Ajahn brahm has always been rebellious. Whether it was his long hair as a teenager, his giving up of alcohol as a student, or his embrace of Buddhism at the tender age of sixteen, he has never been satisfied with mainstream thinking and received wisdom. This sense of non-conformism is evident throughout his spiritual journey as a monk.
For Ajahn Brahm, kindness is at the core of the spiritual life. Kindness and generosity are threads that run through his entire monastic life, stretching back all the way to his earliest days as a monk.
Many people enter monastic life because of a love of meditation. They seek the solitude and support that monastic life provides for meditators. It is quite paradoxical, then, that the same people, Ajahn Brahm included, often end up running monasteries and being in charge of communities. So how do these natural hermits run a monastery?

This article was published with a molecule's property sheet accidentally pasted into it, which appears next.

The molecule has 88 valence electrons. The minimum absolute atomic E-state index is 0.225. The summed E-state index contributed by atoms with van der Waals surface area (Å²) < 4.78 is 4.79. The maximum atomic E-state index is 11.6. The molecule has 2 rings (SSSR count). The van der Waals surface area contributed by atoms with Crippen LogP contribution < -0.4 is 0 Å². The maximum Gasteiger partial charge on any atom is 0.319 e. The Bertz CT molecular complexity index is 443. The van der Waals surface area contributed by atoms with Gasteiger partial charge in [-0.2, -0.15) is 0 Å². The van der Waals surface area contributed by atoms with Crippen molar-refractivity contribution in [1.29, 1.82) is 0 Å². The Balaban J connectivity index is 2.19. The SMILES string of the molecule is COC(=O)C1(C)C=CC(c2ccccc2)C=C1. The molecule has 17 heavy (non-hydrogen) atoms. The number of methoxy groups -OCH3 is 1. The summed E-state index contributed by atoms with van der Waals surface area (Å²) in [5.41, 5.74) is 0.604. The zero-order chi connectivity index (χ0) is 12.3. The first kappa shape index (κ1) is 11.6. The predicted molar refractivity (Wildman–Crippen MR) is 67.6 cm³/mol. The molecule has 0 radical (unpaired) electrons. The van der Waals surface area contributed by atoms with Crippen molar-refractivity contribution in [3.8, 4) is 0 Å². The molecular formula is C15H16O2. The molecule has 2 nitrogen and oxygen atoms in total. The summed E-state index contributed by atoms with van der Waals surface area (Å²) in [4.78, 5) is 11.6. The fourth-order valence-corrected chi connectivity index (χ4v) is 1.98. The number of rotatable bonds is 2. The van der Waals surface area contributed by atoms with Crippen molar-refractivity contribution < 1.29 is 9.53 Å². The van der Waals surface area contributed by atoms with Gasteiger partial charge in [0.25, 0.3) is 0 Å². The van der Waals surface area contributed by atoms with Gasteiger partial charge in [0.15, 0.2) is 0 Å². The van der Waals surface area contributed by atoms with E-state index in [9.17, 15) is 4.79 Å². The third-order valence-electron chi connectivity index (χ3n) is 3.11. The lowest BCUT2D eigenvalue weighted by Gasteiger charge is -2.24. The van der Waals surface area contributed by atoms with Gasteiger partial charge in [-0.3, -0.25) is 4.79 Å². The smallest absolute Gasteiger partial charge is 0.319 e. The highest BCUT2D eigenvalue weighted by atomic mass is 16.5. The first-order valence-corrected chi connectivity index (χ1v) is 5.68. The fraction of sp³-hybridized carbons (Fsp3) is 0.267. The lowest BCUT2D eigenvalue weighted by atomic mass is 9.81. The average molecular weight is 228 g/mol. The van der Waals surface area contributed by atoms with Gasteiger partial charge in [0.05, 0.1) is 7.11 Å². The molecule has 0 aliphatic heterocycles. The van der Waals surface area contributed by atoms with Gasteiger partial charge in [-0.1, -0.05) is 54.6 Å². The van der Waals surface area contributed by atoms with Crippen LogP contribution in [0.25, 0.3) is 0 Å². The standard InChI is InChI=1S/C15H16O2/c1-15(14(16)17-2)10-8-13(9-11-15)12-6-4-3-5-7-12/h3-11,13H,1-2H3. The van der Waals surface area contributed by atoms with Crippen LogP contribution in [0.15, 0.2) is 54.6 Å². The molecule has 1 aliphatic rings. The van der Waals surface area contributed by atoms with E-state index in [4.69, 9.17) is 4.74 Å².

What is Nibbana? The most profound truths of life can be hard to understand intellectually. It is often better to approach them through the use of similes and metaphors.
When Ajahn Brahm was still a young monk in Thailand, he enjoyed a period of what is known in Thai as tudong, a lifestyle of wandering on foot in search of places conducive for meditation. Tudong is often undertaken by forest monks to challenge and test themselves after an initial period of training in a monastery.